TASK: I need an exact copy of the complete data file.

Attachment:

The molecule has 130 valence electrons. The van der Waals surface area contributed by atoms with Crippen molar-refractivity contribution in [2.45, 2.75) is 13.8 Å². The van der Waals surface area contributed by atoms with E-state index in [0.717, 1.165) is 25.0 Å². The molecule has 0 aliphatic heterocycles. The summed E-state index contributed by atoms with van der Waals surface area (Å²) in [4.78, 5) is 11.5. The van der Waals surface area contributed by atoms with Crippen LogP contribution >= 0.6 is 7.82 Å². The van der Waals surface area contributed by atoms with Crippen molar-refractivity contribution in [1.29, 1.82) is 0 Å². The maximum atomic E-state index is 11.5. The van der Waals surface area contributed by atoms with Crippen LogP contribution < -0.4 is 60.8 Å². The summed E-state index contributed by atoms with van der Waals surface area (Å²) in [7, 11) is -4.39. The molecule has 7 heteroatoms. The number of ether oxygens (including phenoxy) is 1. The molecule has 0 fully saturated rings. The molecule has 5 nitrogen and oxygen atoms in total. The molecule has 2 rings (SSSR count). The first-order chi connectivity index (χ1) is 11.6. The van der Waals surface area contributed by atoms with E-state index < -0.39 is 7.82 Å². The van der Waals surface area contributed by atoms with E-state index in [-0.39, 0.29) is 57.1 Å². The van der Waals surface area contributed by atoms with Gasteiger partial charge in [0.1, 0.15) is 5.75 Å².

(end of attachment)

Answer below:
The molecule has 130 valence electrons. The van der Waals surface area contributed by atoms with Crippen molar-refractivity contribution in [2.45, 2.75) is 13.8 Å². The van der Waals surface area contributed by atoms with E-state index in [0.717, 1.165) is 25.0 Å². The molecule has 0 aliphatic heterocycles. The summed E-state index contributed by atoms with van der Waals surface area (Å²) in [4.78, 5) is 11.5. The van der Waals surface area contributed by atoms with Crippen LogP contribution >= 0.6 is 7.82 Å². The van der Waals surface area contributed by atoms with Crippen molar-refractivity contribution in [1.29, 1.82) is 0 Å². The maximum atomic E-state index is 11.5. The van der Waals surface area contributed by atoms with Crippen LogP contribution < -0.4 is 60.8 Å². The summed E-state index contributed by atoms with van der Waals surface area (Å²) in [7, 11) is -4.39. The molecule has 7 heteroatoms. The number of ether oxygens (including phenoxy) is 1. The molecule has 0 fully saturated rings. The molecule has 5 nitrogen and oxygen atoms in total. The molecule has 2 rings (SSSR count). The first-order chi connectivity index (χ1) is 11.6. The van der Waals surface area contributed by atoms with E-state index < -0.39 is 7.82 Å². The van der Waals surface area contributed by atoms with E-state index in [-0.39, 0.29) is 57.1 Å². The van der Waals surface area contributed by atoms with Gasteiger partial charge in [0.1, 0.15) is 5.75 Å².